The Evident Answer

A food web is a graphical description of feeding relationships among species in an ecological community, that is, of who eats whom (Fig

. 1). It is also a means of showing how energy and materials (e.g., carbon) flow through a community of species as a result of these feeding relationships. Typically, species are connected by lines or arrows called "links", and the species are sometimes referred to as "nodes" in food web diagrams. The pioneering animal ecologist Charles Elton (1927) introduced the concept of the food web (which he called food cycle) to general ecological science. As he described it: "The herbivores are usually preyed upon by carnivores, which get the energy of the sunlight at third-hand, and these again may be preyed upon by other carnivores, and so on, until we reach an animal which has no enemies, and which forms, as it were, a terminus on this food cycle. There are, in fact, chains of animals linked together by food, and all dependent in the long run upon plants. We refer to these as 'food-chains', and to all the food chains in a community as the 'food-cycle.'" A food web differs from a food chain in that the latter shows only a portion of the food web involving a simple, linear series of species (e.g., predator, herbivore, plant) connected by feeding links. A food web aims to depict a more complete picture of the feeding relationships, and can be considered a bundle of many interconnected food chains occurring within the community. All species occupying the same position within a food chain comprise a trophic level within the food web. For instance, all of the plants in the foodweb comprise the first or "primary producer" tropic level, all herbivores comprise the second or "primary consumer" trophic level, and carnivores that eat herbivores comprise the third or "secondary consumer" trophic level. Additional levels, in which carnivores eat other carnivores, comprise a tertiary trophic level.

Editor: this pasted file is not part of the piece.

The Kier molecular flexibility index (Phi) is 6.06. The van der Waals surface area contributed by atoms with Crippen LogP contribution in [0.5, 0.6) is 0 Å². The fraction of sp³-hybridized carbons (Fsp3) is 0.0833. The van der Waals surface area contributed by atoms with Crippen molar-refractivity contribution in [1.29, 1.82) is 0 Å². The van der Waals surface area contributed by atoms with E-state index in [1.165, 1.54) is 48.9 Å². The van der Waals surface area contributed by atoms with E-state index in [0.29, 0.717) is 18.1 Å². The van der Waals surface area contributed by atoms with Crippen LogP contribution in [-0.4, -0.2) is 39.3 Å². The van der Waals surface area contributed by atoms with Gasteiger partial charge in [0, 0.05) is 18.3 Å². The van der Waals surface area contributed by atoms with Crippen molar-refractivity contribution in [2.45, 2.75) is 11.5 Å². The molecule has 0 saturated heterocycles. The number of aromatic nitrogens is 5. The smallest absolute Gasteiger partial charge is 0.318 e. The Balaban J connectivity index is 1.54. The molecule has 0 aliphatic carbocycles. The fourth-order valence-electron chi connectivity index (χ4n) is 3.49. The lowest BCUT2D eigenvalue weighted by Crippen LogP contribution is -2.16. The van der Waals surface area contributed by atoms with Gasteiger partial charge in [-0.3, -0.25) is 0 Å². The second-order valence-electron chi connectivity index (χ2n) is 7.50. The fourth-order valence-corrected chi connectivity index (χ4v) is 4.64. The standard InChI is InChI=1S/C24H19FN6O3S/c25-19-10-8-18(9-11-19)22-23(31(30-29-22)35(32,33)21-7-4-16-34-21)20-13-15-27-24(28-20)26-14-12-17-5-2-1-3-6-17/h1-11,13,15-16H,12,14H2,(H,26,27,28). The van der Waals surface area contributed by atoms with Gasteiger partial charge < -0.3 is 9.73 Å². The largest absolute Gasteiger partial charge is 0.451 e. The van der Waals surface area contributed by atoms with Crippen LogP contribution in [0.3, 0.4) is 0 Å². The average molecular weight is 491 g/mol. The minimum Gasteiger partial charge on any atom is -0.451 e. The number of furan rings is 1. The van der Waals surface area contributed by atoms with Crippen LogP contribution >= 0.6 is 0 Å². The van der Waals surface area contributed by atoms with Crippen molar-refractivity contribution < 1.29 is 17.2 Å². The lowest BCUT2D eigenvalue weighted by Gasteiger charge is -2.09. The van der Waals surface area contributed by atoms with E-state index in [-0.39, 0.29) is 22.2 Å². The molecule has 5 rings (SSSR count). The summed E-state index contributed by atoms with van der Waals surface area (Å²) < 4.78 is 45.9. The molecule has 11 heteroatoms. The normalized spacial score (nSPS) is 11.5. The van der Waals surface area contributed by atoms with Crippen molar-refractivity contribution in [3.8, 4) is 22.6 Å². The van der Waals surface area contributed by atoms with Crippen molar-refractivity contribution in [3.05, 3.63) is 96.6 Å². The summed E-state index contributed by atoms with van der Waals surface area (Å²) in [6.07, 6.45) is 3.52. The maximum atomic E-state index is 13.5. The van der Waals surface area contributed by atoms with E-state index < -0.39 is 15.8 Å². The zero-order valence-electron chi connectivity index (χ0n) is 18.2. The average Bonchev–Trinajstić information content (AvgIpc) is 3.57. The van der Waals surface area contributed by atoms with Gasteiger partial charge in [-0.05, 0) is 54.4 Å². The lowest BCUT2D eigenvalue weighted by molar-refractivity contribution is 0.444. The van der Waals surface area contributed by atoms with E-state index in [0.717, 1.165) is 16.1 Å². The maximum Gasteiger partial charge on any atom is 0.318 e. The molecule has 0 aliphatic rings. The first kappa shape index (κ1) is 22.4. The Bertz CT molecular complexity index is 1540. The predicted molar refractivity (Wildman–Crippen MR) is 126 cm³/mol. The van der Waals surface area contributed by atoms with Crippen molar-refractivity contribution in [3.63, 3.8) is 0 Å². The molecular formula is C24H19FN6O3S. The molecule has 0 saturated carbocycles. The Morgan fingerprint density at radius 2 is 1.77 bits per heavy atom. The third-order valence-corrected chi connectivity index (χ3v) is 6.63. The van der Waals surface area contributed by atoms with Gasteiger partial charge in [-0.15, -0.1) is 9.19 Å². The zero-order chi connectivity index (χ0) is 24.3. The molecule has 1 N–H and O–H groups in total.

Sign up to vote on this title
UsefulNot useful

Master Your Semester with Scribd & The New York Times

Special offer for students: Only $4.99/month.

Master Your Semester with a Special Offer from Scribd & The New York Times

Cancel anytime.